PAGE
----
1898 - Adieu / Absinthe / Scene To Be Seen / Beholder of Beauty
Choreographed by Hubert Essakow, Kirill Burlov, Tamarin Stott, Mbulelo Ndabeni
Print Room at the Coronet
The Print Room’s move from its former printing warehouse old home to the long-neglected Coronet in Notting Hill as its ‘new permanent home’ is a needs must flit.
Without regular public subsidy it is also an enterprise of some challenge—the ‘extensive restoration project’ of a listed building. But where would the arts be without visionaries prepared to go where others fear to tread?
Treading the boards—where Ellen Terry and Sarah Bernhardt once trod—for a contemporary dance week in its temporary ‘set-up in the Coronet’s former smaller cinema space’ are Print Room Artistic Associate Hubert Essakow and three emerging choreographer-dancers, invited to respond to the glory days that were.
Four short dance works, an hour in all, to reflect and celebrate the Belle Epoque year in which the now faded crumbling Coronet was built, its historical period so rich and resonant, challenge their creators, too, over-exposed in a space seating seventy at most.
Hannah Hall’s plain white set—two adjoining walls, floor and ceiling a photographer’s studio waiting for its players and projection—serves them all. Ben Nichols's lighting design, Fred Riding’s sound design and projection, and Gareth Mitchell’s sound artistry paint each scenario afresh.
Essakow bids Adieu to Sarah Bernhardt, here played by mature dancer-actor Naomi Sorkin. Satie and Debussy, sound of carriages and horses. A young couple (Cree Barnett Williams and David Ledger) in gauzy white enter, feel the walls, feel each other, white on white bas relief.
Bernhardt appears in face-masking hat and dark cloak. Takes them off to reveal an orange Isadora Duncan-floaty organza dress that clashes dramatically with her red hair.
Episodic, enigmatic, emotional, but elusive: the couple dance with each other, but what they are saying escapes me. A kiss ends it.
Kirill Burlov’s (formerly with Michael Clark and Rambert) Absinthe pulls no punches. Syncopated rhythms, peeling walls, noises in the head, silent cinema, off-kilter reality: Burlov is crawling up the walls under the influence of the green fairy.
Wilde, Van Gogh, Baudelaire, Verlaine, Rimbaud, Maupassant rolled into one, Platon Buravicky’s soundscape searing his absinthe-raddled brain, seeing double—Rob McNeil his joined at the feet Peter Pan sparing shadow alter ego—Burlov rides out his brainstorm.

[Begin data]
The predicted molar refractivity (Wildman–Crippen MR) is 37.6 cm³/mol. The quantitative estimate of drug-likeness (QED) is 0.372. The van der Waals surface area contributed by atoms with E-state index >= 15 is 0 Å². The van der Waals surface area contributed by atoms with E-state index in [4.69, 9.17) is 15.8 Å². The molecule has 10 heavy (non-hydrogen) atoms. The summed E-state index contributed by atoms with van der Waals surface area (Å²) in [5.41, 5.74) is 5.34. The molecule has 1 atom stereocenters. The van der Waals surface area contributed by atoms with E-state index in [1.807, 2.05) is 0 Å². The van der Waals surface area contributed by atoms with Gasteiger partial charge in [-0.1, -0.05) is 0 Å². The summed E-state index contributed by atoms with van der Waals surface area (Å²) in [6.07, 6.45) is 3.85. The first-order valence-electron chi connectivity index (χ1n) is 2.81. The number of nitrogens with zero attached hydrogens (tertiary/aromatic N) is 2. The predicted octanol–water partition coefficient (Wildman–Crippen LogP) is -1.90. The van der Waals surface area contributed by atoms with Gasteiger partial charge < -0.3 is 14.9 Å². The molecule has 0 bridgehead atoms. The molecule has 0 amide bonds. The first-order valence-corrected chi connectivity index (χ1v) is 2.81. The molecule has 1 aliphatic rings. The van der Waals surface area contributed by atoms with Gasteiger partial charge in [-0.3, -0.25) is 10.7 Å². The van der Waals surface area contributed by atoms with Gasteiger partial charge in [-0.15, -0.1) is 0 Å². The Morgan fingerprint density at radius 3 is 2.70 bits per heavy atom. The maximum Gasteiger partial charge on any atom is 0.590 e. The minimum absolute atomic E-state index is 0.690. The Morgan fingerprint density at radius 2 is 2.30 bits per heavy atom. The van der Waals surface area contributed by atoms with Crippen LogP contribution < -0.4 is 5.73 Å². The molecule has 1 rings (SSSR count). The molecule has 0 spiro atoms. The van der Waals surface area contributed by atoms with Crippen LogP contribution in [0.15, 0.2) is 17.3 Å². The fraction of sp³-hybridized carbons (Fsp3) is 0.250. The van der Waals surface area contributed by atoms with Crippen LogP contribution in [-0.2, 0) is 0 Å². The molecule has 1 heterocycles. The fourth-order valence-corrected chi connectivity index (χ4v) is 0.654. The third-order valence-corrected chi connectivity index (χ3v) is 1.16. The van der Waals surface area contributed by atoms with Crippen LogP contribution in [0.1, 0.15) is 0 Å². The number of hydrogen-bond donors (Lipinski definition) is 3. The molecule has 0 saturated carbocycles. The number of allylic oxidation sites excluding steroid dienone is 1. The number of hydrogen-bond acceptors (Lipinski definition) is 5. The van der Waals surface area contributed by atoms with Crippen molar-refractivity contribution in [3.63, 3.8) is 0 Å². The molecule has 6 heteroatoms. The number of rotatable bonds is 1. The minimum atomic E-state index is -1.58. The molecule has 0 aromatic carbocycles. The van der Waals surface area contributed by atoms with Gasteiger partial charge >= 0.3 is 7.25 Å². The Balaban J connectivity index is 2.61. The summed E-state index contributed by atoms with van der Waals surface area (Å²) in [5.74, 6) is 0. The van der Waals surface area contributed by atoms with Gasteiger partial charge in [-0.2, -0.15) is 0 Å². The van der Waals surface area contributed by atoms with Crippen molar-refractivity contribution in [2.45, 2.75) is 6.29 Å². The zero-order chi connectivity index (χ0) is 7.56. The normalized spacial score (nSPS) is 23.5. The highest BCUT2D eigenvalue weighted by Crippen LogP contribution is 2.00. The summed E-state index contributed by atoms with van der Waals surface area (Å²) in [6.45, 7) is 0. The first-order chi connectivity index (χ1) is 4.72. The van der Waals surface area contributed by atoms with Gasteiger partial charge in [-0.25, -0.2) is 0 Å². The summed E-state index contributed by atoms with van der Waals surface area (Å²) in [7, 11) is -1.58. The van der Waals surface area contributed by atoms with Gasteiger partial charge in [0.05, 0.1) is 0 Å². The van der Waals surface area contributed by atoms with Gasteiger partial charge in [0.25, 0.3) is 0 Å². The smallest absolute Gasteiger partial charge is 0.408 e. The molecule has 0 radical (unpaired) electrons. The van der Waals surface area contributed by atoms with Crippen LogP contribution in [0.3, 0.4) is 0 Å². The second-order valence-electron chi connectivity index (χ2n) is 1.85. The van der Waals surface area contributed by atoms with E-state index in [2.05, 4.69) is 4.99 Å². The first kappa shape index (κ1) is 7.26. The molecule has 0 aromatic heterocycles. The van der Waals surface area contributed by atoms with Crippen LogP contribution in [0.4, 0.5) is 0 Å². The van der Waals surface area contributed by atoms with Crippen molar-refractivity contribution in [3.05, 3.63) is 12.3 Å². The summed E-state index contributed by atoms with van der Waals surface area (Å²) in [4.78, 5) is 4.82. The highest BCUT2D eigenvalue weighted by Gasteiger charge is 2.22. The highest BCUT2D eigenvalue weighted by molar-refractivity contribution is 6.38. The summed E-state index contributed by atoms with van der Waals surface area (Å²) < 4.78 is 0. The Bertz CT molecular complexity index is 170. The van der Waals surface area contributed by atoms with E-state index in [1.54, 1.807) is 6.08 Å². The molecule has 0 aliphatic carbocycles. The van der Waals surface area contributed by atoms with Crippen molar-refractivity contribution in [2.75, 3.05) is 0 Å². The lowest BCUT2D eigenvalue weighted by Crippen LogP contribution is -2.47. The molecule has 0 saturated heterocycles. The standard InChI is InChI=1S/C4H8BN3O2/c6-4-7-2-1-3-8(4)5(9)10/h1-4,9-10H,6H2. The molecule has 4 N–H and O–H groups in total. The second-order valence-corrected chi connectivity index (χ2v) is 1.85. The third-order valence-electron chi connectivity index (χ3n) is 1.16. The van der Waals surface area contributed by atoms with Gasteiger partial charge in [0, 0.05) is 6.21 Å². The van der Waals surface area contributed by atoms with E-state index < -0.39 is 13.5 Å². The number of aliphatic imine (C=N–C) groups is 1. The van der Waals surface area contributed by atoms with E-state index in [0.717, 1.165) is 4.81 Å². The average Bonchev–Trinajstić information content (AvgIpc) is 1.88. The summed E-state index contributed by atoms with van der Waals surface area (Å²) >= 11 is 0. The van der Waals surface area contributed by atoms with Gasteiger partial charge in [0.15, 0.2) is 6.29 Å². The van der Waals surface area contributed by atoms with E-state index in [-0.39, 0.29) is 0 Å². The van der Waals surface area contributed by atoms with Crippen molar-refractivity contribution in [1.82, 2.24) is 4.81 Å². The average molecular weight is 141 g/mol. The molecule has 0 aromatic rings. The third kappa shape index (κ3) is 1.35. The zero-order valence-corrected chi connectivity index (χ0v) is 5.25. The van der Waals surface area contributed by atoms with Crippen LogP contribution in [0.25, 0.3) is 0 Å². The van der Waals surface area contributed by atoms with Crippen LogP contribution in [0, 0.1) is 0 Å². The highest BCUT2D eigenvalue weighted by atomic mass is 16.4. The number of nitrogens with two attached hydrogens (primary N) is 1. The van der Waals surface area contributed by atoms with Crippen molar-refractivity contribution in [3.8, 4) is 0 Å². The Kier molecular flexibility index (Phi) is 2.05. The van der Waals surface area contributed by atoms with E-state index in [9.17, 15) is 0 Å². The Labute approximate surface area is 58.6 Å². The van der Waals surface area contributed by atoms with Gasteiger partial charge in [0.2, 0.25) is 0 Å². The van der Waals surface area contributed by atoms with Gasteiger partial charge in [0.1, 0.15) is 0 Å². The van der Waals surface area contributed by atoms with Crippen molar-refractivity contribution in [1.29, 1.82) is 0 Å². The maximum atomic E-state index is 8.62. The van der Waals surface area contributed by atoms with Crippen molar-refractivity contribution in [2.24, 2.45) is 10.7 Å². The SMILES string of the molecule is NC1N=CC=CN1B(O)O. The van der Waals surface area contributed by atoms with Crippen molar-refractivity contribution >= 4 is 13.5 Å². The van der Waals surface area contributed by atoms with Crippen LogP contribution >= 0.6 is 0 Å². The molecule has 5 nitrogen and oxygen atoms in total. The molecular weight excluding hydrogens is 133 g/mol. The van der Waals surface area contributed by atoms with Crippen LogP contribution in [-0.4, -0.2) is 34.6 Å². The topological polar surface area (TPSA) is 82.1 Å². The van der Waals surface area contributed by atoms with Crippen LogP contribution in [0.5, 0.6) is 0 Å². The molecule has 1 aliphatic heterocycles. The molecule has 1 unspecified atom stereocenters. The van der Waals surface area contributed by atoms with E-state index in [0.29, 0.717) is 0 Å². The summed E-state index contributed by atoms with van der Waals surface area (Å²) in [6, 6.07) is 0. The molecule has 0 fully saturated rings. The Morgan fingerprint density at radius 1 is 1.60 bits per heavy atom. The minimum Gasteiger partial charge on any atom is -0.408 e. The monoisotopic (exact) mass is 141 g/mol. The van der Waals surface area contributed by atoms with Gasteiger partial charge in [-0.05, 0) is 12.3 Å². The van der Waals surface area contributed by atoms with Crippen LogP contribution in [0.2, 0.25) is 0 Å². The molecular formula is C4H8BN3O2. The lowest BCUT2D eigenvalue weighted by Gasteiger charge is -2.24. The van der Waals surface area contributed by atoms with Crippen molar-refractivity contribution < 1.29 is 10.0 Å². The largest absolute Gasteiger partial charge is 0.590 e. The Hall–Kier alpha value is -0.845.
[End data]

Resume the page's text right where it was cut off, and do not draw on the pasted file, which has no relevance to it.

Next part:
The white room becomes the padded cell. Clichés abound, but there is promise here. As there is in Tamarin Stott’s Scene To Be Seen, in which she is partnered by Nathan Young, both appearing courtesy of the English National Ballet.
Playing both audience and performers, they toy with the concept of time. Sitting amongst the audience taking selfies… Then casting off their modern coats, underneath they are in period cream frockcoat suit and elegant dress. This is about the theatre experience.
Both lovely classical dancers, but Stott’s ambitious choreography puts them under strain. Lots of mime to a stuttering, needle-stuck, crackly soundscape of newsreels, film, God Save the King, etiquette advice, fashion and morality—one might call it socio-anthropological dance. I find myself listening more than watching.
Mbulelo Ndabeni’s (formerly Rambert) Beholder of Beauty is, apparently, influenced by The Geisha, the first light opera performed at the Coronet in its founding year, and Hugh Grant in the film Notting Hill. Though I must say the baggy underpants Ndabeni wears under his kimono remind me more of the Rhys Ifans character than Grant.
A strange confused piece, I can’t make much head or tail of it. Has the green fairy found its way in here? Is it a parody of the orientalism that was very much a fad in Britain at the time?
Androgynous in geisha face paint and open kimono Ndabeni flexes his core muscles, stretches, bottom shuffles (Pina Bausch trope), flits about until Piedad Albarracin Seiquer, a hyperactive young girl in modern black trousers and blue vest takes the floor.
Shirley J Thompson’s jazzy fairground score provides few clues. A flower blooms in structured time lapse on the backcloth, and structure is Beholder of Beauty’s missing component.
Dance is ideally suited to a poetic reconstruction of ghosts of the past, a fleeting glance, a scent, a moment, but to get it right is not as easy as it seems. It never is. These works-in-progress bravely offered far too soon demonstrate why.
Reviewer: Vera Liber